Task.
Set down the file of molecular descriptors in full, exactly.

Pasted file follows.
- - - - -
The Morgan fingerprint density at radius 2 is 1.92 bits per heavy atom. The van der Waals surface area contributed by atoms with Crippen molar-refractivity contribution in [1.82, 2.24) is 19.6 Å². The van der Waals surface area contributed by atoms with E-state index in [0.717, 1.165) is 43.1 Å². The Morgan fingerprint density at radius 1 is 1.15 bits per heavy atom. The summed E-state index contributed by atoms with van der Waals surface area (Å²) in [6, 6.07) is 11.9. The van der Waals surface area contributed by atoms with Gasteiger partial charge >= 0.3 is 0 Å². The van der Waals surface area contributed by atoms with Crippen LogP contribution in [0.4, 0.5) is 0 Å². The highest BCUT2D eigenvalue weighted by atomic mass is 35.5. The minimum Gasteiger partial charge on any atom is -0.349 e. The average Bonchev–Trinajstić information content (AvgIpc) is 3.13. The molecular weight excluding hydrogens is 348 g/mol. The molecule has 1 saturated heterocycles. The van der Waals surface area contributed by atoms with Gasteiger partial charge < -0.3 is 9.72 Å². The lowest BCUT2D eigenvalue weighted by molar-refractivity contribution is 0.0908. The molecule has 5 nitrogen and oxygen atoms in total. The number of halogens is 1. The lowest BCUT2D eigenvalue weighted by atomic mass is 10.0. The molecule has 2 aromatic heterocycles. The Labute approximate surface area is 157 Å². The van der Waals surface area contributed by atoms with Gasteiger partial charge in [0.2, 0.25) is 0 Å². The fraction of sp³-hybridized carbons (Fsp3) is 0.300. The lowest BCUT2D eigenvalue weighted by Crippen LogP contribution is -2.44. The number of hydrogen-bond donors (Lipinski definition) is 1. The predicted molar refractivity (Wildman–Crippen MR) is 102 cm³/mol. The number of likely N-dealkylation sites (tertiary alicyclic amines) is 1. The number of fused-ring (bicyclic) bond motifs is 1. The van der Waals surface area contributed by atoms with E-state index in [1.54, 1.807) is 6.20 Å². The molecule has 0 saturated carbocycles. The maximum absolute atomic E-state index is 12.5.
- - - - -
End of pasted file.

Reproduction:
The Morgan fingerprint density at radius 2 is 1.92 bits per heavy atom. The van der Waals surface area contributed by atoms with Crippen molar-refractivity contribution in [1.82, 2.24) is 19.6 Å². The van der Waals surface area contributed by atoms with E-state index in [0.717, 1.165) is 43.1 Å². The Morgan fingerprint density at radius 1 is 1.15 bits per heavy atom. The summed E-state index contributed by atoms with van der Waals surface area (Å²) in [6, 6.07) is 11.9. The van der Waals surface area contributed by atoms with Gasteiger partial charge >= 0.3 is 0 Å². The van der Waals surface area contributed by atoms with Crippen LogP contribution in [0.4, 0.5) is 0 Å². The highest BCUT2D eigenvalue weighted by atomic mass is 35.5. The minimum Gasteiger partial charge on any atom is -0.349 e. The average Bonchev–Trinajstić information content (AvgIpc) is 3.13. The molecular weight excluding hydrogens is 348 g/mol. The molecule has 1 saturated heterocycles. The van der Waals surface area contributed by atoms with Gasteiger partial charge < -0.3 is 9.72 Å². The lowest BCUT2D eigenvalue weighted by molar-refractivity contribution is 0.0908. The molecule has 5 nitrogen and oxygen atoms in total. The number of halogens is 1. The lowest BCUT2D eigenvalue weighted by atomic mass is 10.0. The molecule has 2 aromatic heterocycles. The Labute approximate surface area is 157 Å². The van der Waals surface area contributed by atoms with Gasteiger partial charge in [0.2, 0.25) is 0 Å². The fraction of sp³-hybridized carbons (Fsp3) is 0.300. The lowest BCUT2D eigenvalue weighted by Crippen LogP contribution is -2.44. The number of hydrogen-bond donors (Lipinski definition) is 1. The predicted molar refractivity (Wildman–Crippen MR) is 102 cm³/mol. The number of likely N-dealkylation sites (tertiary alicyclic amines) is 1. The number of fused-ring (bicyclic) bond motifs is 1. The van der Waals surface area contributed by atoms with E-state index in [1.54, 1.807) is 6.20 Å². The molecule has 0 saturated carbocycles. The maximum absolute atomic E-state index is 12.5.